This issue of The Hyphen follows the theme “We Are Jeff High.” In this issue there are features on students and teachers who represent all aspects of the school, as well as quotes and pictures from randomly surveyed students about what they’re passionate about. Our goal in this issue is to capture the true spirit of Jeff High.
Every student, teacher and staff member makes our school community unique. All of us have an impact, no matter how small. Once a Red Devil, always a Red Devil!
With the “real world” just around the corner, that first move in The Game of Life seems a lot more relevant (and scary) than it used to be. Is college really the foundation for success? And if it is, how can a typical student afford it without taking on a lot of debt? Check out our cover story as we explore the trade-offs today’s high school graduates face.
This issue also contains:
An opinion column about the “fatal flaw” in FAFSA
Reader voices on school start time and whether money or happiness is more important
Student Council co-presidents Bethia Busingye and Amelia Epperson are not only from different countries, they’re from different continents. Busingye immigrated to the United States from Rwanda, Africa four years ago, and Epperson moved to the United States from Melbourne, Australia about three years ago.
Epperson and Busingye joined Student Council together when they were sophomores and now run the club together.
“It’s good that we’re already friends, because we already know how to work with each other,” Epperson said. “Look at us, (Student Council) presidents, three years later.”
Despite being in the United States for several years, the two seniors have had challenges, especially adjusting to life in a foreign country. “Well, I have family here,” Epperson said. “I came here once before when I was 10. So I kind of have a feel for it. I wasn’t terrified, but it was still kind of scary and, it’s a new school, it’s way bigger than any school I’ve ever been to. It was a little culture shock.”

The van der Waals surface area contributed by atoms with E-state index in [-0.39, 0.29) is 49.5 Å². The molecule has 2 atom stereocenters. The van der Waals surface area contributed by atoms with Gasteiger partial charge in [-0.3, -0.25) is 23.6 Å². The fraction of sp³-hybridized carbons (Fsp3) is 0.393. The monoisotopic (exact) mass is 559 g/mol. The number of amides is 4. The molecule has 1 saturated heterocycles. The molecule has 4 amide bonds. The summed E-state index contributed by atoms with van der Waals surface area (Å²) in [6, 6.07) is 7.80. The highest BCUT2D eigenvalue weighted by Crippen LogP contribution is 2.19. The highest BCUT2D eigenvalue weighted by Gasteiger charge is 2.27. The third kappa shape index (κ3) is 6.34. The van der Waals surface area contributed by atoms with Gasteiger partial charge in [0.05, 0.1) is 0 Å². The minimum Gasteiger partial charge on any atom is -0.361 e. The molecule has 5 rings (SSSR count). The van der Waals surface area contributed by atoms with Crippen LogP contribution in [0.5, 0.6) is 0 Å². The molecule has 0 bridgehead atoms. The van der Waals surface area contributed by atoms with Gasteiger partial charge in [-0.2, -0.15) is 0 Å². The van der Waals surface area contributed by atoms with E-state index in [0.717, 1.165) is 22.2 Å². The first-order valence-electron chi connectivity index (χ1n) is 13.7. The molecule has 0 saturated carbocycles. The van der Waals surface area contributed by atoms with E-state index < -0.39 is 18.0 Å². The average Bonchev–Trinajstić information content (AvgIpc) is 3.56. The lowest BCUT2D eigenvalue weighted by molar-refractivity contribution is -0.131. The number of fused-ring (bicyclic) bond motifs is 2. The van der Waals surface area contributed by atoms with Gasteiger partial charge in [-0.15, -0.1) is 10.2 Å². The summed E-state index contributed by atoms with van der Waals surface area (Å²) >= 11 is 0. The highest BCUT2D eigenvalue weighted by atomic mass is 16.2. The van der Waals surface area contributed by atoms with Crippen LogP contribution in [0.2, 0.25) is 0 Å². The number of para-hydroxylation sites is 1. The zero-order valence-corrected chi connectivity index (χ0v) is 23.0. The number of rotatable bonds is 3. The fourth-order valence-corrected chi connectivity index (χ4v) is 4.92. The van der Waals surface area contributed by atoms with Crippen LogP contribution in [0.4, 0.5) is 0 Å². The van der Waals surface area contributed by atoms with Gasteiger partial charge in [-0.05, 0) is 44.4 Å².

“People have different, really weird questions to ask you,” Busingye said. “And I had to make a lot of adjustments, like with my accent. I had to start putting on an American accent in order for people to understand me, because kids would (be) like ‘That’s not how you say that.’ So it was kind of a big difference, and people were a lot less nice.”
Epperson agrees with this, saying, “I feel like there was a little bit of discrimination with us. Like, your (Busingye’s) accent, people are like, ‘Oh my God that’s weird, what are you saying?’ and (with) my accent people are like, ‘Oh my God it’s so great.’”
Epperson and Busingye feel that it’s important to have an example of foreigners running a school club. “It makes other students (feel) like they are welcome to come,” Busingye said.
“I’ve seen many students who are foreign, and…they don’t join any clubs, (because) they feel like they’ll be out of place. (But they’ll) be like, there’s two foreigners running Student Council.”
Natalie Bronson, the sponsor of Student Council, feels that Epperson and Busingye represent Jeff High well. “I truly feel that Amelia and Bethia, both being from different countries, genuinely and accurately represent the dynamics of Jeff High,” Bronson said. “We have a diverse group of students and it is not only shown in the student body as a whole, but in the leadership roles we have throughout the school that students hold.”